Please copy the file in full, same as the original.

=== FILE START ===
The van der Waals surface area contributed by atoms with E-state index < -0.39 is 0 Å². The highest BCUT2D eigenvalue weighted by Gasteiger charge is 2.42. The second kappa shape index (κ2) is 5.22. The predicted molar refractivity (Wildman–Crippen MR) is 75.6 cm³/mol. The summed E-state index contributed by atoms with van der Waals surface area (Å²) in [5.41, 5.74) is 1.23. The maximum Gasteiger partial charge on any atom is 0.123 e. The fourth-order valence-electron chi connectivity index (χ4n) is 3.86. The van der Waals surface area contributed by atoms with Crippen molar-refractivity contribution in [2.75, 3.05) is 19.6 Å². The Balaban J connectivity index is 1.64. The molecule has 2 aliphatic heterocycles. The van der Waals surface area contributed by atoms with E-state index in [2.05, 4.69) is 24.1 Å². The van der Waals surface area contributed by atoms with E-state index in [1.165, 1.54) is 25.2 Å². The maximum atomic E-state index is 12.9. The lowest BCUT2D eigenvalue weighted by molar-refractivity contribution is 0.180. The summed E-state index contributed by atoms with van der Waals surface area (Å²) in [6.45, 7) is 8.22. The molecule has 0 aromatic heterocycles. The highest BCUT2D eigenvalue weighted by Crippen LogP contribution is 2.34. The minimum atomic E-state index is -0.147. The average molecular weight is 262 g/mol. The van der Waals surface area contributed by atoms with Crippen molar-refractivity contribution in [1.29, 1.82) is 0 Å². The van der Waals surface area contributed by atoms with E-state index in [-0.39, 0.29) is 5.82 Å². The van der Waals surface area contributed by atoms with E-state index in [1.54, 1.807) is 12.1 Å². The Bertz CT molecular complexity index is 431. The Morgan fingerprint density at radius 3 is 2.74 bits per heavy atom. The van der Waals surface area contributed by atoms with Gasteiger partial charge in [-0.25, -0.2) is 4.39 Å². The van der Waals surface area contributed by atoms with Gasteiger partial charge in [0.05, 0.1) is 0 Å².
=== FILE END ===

The van der Waals surface area contributed by atoms with E-state index < -0.39 is 0 Å². The highest BCUT2D eigenvalue weighted by Gasteiger charge is 2.42. The second kappa shape index (κ2) is 5.22. The predicted molar refractivity (Wildman–Crippen MR) is 75.6 cm³/mol. The summed E-state index contributed by atoms with van der Waals surface area (Å²) in [5.41, 5.74) is 1.23. The maximum Gasteiger partial charge on any atom is 0.123 e. The fourth-order valence-electron chi connectivity index (χ4n) is 3.86. The van der Waals surface area contributed by atoms with Crippen molar-refractivity contribution in [2.75, 3.05) is 19.6 Å². The Balaban J connectivity index is 1.64. The molecule has 2 aliphatic heterocycles. The van der Waals surface area contributed by atoms with E-state index in [2.05, 4.69) is 24.1 Å². The van der Waals surface area contributed by atoms with E-state index in [1.165, 1.54) is 25.2 Å². The maximum atomic E-state index is 12.9. The lowest BCUT2D eigenvalue weighted by molar-refractivity contribution is 0.180. The summed E-state index contributed by atoms with van der Waals surface area (Å²) in [6.45, 7) is 8.22. The molecule has 0 aromatic heterocycles. The highest BCUT2D eigenvalue weighted by Crippen LogP contribution is 2.34. The minimum atomic E-state index is -0.147. The average molecular weight is 262 g/mol. The van der Waals surface area contributed by atoms with Crippen molar-refractivity contribution in [1.29, 1.82) is 0 Å². The van der Waals surface area contributed by atoms with E-state index in [-0.39, 0.29) is 5.82 Å². The van der Waals surface area contributed by atoms with E-state index in [1.54, 1.807) is 12.1 Å². The Bertz CT molecular complexity index is 431. The Morgan fingerprint density at radius 3 is 2.74 bits per heavy atom. The van der Waals surface area contributed by atoms with Gasteiger partial charge in [-0.25, -0.2) is 4.39 Å². The van der Waals surface area contributed by atoms with Gasteiger partial charge in [0.05, 0.1) is 0 Å².